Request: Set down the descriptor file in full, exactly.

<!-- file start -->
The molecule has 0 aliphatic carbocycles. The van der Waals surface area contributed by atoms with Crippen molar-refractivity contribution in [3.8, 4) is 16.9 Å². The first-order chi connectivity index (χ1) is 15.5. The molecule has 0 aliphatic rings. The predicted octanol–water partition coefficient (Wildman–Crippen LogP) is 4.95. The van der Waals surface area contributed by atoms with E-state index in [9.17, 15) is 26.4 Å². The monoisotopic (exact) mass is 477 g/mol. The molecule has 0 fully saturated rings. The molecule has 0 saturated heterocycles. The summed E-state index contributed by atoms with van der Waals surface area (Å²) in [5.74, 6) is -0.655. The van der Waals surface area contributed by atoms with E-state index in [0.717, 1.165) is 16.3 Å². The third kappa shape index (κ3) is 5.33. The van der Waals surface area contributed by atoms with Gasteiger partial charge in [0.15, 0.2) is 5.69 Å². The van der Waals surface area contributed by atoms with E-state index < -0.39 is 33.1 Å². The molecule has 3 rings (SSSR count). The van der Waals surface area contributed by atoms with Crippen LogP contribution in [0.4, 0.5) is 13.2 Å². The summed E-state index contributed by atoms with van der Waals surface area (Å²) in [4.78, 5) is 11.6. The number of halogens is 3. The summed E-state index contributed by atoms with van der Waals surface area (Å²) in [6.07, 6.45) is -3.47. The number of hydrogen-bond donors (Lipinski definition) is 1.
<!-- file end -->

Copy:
The molecule has 0 aliphatic carbocycles. The van der Waals surface area contributed by atoms with Crippen molar-refractivity contribution in [3.8, 4) is 16.9 Å². The first-order chi connectivity index (χ1) is 15.5. The molecule has 0 aliphatic rings. The predicted octanol–water partition coefficient (Wildman–Crippen LogP) is 4.95. The van der Waals surface area contributed by atoms with E-state index in [9.17, 15) is 26.4 Å². The monoisotopic (exact) mass is 477 g/mol. The molecule has 0 fully saturated rings. The molecule has 0 saturated heterocycles. The summed E-state index contributed by atoms with van der Waals surface area (Å²) in [5.74, 6) is -0.655. The van der Waals surface area contributed by atoms with E-state index in [0.717, 1.165) is 16.3 Å². The third kappa shape index (κ3) is 5.33. The van der Waals surface area contributed by atoms with Gasteiger partial charge in [0.15, 0.2) is 5.69 Å². The van der Waals surface area contributed by atoms with E-state index < -0.39 is 33.1 Å². The molecule has 3 rings (SSSR count). The van der Waals surface area contributed by atoms with Crippen LogP contribution in [0.4, 0.5) is 13.2 Å². The summed E-state index contributed by atoms with van der Waals surface area (Å²) in [4.78, 5) is 11.6. The number of halogens is 3. The summed E-state index contributed by atoms with van der Waals surface area (Å²) in [6.07, 6.45) is -3.47. The number of hydrogen-bond donors (Lipinski definition) is 1.